The First Tudor – Henry VII and the Dawn of Tudor England
Thomas Penn’s book is an excellent portrayal of King Henry VII who is often overlooked by historians, but who was credited to have started the Tudor reign. Penn provides a candid and accurate account of the political dealings which were an important characteristic of the king’s reign, especially his attempts to unite the Royal Houses of Europe through politically astute marriages.
Penn also unearths some very grisly and unpleasant details about Henry VII, in particular his network of henchmen and his insatiable greed as he proceeded to amass wealth on a hitherto unheard of scale. It is also interesting to note that Henry never got his hands dirty, so to speak but his work was always carried out by someone else. There is also extensive study about his relationship with his two sons with the former, Arthur being groomed for the throne, although it was the younger Henry who was to ascend to the throne after his father and spend virtually all his fortune in a series of expensive wars and other rashly taken financial decisions.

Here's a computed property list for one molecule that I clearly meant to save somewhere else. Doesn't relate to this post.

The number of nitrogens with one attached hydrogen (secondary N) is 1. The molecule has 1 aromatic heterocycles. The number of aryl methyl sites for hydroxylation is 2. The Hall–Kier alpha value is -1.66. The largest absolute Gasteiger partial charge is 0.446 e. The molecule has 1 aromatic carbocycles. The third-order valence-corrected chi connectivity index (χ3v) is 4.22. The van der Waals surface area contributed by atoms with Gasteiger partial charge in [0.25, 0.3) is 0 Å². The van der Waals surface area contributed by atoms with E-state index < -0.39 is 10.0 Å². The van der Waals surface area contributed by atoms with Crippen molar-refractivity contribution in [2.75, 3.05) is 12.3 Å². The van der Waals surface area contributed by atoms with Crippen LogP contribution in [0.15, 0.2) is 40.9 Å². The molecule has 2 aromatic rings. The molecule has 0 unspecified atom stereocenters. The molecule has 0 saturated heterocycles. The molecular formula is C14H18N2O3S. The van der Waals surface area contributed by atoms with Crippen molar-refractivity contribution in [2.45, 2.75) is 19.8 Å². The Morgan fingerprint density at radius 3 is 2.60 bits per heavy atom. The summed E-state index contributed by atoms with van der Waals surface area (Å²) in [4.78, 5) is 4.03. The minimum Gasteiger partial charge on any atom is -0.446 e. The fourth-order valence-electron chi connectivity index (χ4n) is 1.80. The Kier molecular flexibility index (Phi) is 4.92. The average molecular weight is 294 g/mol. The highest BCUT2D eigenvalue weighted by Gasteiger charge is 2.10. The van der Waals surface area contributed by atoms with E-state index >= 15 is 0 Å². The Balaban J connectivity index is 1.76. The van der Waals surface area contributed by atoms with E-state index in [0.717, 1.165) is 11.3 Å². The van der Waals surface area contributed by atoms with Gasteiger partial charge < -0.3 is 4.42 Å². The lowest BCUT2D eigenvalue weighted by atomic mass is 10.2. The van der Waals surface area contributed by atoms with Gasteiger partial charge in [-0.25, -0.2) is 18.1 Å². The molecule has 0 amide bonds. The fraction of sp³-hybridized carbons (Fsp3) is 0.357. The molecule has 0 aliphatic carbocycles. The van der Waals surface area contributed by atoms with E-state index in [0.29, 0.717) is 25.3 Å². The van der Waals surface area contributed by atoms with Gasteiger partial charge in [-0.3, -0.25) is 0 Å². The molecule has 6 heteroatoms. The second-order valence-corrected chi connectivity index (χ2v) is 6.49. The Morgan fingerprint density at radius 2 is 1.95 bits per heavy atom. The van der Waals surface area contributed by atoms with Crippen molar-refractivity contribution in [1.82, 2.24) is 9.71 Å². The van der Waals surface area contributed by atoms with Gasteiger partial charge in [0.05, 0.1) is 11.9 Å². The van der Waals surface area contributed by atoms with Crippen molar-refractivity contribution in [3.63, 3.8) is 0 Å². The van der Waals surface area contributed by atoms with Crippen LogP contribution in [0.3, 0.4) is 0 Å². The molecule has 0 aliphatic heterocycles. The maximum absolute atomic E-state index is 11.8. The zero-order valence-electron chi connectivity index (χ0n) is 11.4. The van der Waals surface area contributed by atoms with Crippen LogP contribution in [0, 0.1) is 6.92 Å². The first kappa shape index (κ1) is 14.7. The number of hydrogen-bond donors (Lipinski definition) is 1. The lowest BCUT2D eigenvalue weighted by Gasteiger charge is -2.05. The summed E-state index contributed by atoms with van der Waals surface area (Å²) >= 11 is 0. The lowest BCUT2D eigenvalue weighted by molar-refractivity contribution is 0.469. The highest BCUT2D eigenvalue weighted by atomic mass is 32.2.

The book is also very successful in that it offers a well-researched comparison between Henry VIII and his father who were as different as one could ever imagine. The elder Henry was a distant, unsociable miser who saw his calling as acquiring vast mounds of cash whilst his son was the complete opposite not only in his physical size, but also in his desire to spend as if there was no tomorrow.
Penn’s book is an essential read if you want to discover more about Henry VII, the king who steered England onto a safe footing after the devastating Wars of the Roses.
Thomas Penn (2012): WINTER KING Henry VII and the Dawn of Tudor England, 448 pp. Simon & Schuster,